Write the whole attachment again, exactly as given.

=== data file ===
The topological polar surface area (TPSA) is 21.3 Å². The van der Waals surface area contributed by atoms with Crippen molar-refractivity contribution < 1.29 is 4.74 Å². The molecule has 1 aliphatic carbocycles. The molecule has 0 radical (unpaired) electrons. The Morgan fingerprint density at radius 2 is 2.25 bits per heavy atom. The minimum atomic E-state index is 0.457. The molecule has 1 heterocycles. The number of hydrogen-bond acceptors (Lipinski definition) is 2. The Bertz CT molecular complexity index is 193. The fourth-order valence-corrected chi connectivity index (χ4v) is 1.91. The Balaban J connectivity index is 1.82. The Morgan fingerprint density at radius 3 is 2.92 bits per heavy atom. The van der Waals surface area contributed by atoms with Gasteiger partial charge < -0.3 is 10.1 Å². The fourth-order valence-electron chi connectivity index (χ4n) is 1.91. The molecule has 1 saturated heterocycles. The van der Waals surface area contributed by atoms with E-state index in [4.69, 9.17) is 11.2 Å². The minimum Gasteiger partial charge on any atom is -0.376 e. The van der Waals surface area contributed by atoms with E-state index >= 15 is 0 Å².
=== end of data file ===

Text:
The topological polar surface area (TPSA) is 21.3 Å². The van der Waals surface area contributed by atoms with Crippen molar-refractivity contribution < 1.29 is 4.74 Å². The molecule has 1 aliphatic carbocycles. The molecule has 0 radical (unpaired) electrons. The Morgan fingerprint density at radius 2 is 2.25 bits per heavy atom. The minimum atomic E-state index is 0.457. The molecule has 1 heterocycles. The number of hydrogen-bond acceptors (Lipinski definition) is 2. The Bertz CT molecular complexity index is 193. The fourth-order valence-corrected chi connectivity index (χ4v) is 1.91. The Balaban J connectivity index is 1.82. The Morgan fingerprint density at radius 3 is 2.92 bits per heavy atom. The van der Waals surface area contributed by atoms with Gasteiger partial charge < -0.3 is 10.1 Å². The fourth-order valence-electron chi connectivity index (χ4n) is 1.91. The molecule has 1 saturated heterocycles. The van der Waals surface area contributed by atoms with E-state index in [4.69, 9.17) is 11.2 Å². The minimum Gasteiger partial charge on any atom is -0.376 e. The van der Waals surface area contributed by atoms with E-state index >= 15 is 0 Å².